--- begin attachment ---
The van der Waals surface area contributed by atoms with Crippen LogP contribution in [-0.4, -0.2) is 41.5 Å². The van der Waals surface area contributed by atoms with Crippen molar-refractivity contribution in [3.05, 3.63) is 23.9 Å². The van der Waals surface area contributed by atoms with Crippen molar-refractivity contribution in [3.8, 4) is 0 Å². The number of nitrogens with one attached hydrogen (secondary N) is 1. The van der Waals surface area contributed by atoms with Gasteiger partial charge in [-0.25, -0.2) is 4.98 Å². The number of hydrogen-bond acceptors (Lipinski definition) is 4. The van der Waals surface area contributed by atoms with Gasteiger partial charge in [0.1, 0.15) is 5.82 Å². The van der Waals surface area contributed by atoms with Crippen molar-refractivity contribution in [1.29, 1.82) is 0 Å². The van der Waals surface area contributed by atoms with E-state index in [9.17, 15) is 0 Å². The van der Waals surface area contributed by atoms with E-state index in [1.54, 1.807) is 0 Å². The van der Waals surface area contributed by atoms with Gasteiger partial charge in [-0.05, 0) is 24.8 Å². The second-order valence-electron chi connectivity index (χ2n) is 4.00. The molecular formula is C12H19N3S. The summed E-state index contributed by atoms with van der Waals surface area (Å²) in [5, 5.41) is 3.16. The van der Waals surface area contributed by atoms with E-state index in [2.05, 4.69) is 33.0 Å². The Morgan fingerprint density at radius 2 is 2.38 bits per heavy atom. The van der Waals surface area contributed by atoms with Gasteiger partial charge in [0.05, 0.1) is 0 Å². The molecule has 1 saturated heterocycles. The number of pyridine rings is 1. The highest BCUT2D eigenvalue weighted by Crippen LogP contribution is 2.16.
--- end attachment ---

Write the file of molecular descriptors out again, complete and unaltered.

The van der Waals surface area contributed by atoms with Crippen LogP contribution in [-0.4, -0.2) is 41.5 Å². The van der Waals surface area contributed by atoms with Crippen molar-refractivity contribution in [3.05, 3.63) is 23.9 Å². The van der Waals surface area contributed by atoms with Crippen molar-refractivity contribution in [3.8, 4) is 0 Å². The number of nitrogens with one attached hydrogen (secondary N) is 1. The van der Waals surface area contributed by atoms with Gasteiger partial charge in [-0.25, -0.2) is 4.98 Å². The number of hydrogen-bond acceptors (Lipinski definition) is 4. The van der Waals surface area contributed by atoms with Gasteiger partial charge in [0.1, 0.15) is 5.82 Å². The van der Waals surface area contributed by atoms with Crippen molar-refractivity contribution in [1.29, 1.82) is 0 Å². The van der Waals surface area contributed by atoms with E-state index in [9.17, 15) is 0 Å². The van der Waals surface area contributed by atoms with E-state index in [1.54, 1.807) is 0 Å². The van der Waals surface area contributed by atoms with Gasteiger partial charge in [-0.05, 0) is 24.8 Å². The second-order valence-electron chi connectivity index (χ2n) is 4.00. The molecular formula is C12H19N3S. The summed E-state index contributed by atoms with van der Waals surface area (Å²) in [5, 5.41) is 3.16. The van der Waals surface area contributed by atoms with E-state index in [2.05, 4.69) is 33.0 Å². The Morgan fingerprint density at radius 2 is 2.38 bits per heavy atom. The van der Waals surface area contributed by atoms with Gasteiger partial charge in [0.05, 0.1) is 0 Å². The molecule has 1 saturated heterocycles. The number of pyridine rings is 1. The highest BCUT2D eigenvalue weighted by Crippen LogP contribution is 2.16.